The backlash to the ugly New York Post story on murdered developer Menachem Stark has been covered elsewhere. His brother-in-law wrote an angry response of his own.
But let’s look at what is actually wrong with the New York Post’s Stark story by Larry Celona, Jamie Schram and Aaron Short, aside from its ugly tone.
1. The New York Post calls Menachem Stark a slumlord. That’s a meaningless term in New York City’s combative landlord-tenant wars where lawsuits come easy, non-profit advocacy groups are eager to get involved and everyone raises their accusations to 11.
Anyone who deals with renting apartments to low income residents is going to be called a slumlord and sued sooner or later. It’s an entire industry and a fact of life.
2. The New York Post relies on anonymous sources for its most damning accusations.
“Any number of people wanted to kill this guy,” one law-enforcement source said of Menachem “Max” Stark, 39, describing the father of eight as embroiled in several “shady” real-estate transactions and being up to his tuchus in debt.
“He owed a lot of people money,” said another source.
Starting off an article with anonymous sources is rarely a good sign. Especially if you’re talking about a dead man. And what follows are more anonymous sources and claims.
“He’s a Hasidic Jew from Williamsburg, and we think he’s a scammer,” another investigator said of Stark, who had defaulted on more than $30 million in real-estate loans in recent years and owed tens of thousands in penalties for building violations. “He f–ked over a few people,” the source added.
Who is this investigator? Is this the same person as the anonymous law enforcement source? But then the New York Post really leaps headlong into the sewer.
Many on Stark’s enemies list took to social media Saturday — and not to mourn his passing. “His slanted shtreimel on his head gives his crookedness away,” one commenter wrote on Failed Messiah, referring to the victim’s fur hat in a photo.
Failed Messiah isn’t “social media”, it’s an Anti-Semitic hate site.
There’s no reason to think that anonymous commenters on an Anti-Semitic hate site are Stark’s enemies. They would respond in the same exact way to a story about any Orthodox Jew.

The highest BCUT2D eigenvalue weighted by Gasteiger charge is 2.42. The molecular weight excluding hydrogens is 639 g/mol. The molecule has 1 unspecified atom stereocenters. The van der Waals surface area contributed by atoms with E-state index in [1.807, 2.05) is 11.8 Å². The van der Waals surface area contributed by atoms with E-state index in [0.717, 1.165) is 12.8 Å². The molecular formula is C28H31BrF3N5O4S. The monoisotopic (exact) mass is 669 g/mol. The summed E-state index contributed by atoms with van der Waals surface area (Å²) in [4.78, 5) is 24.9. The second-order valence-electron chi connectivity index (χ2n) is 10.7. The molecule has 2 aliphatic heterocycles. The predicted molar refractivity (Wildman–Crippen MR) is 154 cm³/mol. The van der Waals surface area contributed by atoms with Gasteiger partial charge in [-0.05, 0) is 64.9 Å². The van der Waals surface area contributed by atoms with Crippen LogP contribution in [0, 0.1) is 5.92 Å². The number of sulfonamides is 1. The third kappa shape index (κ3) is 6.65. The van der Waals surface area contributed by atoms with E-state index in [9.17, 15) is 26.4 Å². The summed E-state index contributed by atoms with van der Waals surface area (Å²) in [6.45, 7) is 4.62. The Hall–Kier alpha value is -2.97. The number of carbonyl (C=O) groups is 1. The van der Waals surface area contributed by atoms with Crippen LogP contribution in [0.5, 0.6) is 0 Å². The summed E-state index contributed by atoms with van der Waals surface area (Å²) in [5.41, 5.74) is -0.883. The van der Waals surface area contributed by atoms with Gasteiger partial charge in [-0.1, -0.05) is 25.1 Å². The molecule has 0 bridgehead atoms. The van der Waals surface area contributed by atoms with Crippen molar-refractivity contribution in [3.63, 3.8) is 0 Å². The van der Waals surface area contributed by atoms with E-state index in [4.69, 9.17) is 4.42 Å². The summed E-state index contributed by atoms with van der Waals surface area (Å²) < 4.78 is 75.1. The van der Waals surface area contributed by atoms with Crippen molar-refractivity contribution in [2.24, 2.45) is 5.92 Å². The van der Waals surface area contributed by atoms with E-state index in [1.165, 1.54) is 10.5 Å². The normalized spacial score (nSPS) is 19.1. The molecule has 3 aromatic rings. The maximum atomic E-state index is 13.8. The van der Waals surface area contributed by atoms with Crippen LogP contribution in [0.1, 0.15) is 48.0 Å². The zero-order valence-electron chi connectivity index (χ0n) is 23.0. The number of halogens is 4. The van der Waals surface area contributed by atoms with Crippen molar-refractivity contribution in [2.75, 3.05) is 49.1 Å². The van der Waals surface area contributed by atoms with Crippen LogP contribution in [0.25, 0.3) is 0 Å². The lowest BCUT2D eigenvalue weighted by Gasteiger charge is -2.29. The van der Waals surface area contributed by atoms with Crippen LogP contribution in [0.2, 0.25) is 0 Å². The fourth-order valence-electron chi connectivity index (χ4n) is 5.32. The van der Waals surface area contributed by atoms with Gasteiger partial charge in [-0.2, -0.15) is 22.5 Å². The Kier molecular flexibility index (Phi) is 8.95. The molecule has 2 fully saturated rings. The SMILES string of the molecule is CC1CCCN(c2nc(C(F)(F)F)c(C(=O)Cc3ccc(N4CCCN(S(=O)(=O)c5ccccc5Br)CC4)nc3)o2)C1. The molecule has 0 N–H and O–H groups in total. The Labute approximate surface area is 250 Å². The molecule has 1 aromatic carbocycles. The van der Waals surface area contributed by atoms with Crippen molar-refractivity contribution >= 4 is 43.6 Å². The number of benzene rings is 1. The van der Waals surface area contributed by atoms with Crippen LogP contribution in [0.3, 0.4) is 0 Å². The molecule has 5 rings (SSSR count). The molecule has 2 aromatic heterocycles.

The New York Post could have just as easily quoted commenters on Stormfront or any Neo-Nazi site with the same results.
If the previous anonymous sources had been remotely defensible from the standpoint of journalism, quoting random anonymous comments on a hate site isn’t.
The New York Post responded to the backlash with this statement;
“A spokesman for The Post said the paper’s reporting simply pointed out that basic fact. “The Post does not say Mr. Stark deserved to die, but our reporting showed that he had many enemies, which may have led to the commission of this terrible crime,” the spokesman said.
“Our thoughts and prayers are with the family at this time of loss.”
But the New York Post article by Larry Celona, Jamie Schram and Aaron Short did not point out basic facts. Or any facts.
Larry Celona, Jamie Schram and Aaron Short collected anonymous attacks, some from internet commenters on Failed Messiah, a hate site targeting Orthodox Jews, and compiled them into an article.
The New York Post article hardly quoted anyone by name. It dealt with very few specific accusations. Instead it put together vague accusations that can’t be pinned down from anonymous sources with no name.
That’s not journalism. It’s not reporting. It certainly isn’t basic fact.
I don’t know Menachem Stark. I have no idea what really happened and I can’t speak to his character. But I can speak to the character of Larry Celona, Jamie Schram and Aaron Short. And their journalistic abilities.
If your news story harvests anonymous comments from an Anti-Semitic hate site about a murdered man, you’re not reporting facts. You’re not not reporting anything at all. You’re spewing hate for your own reasons.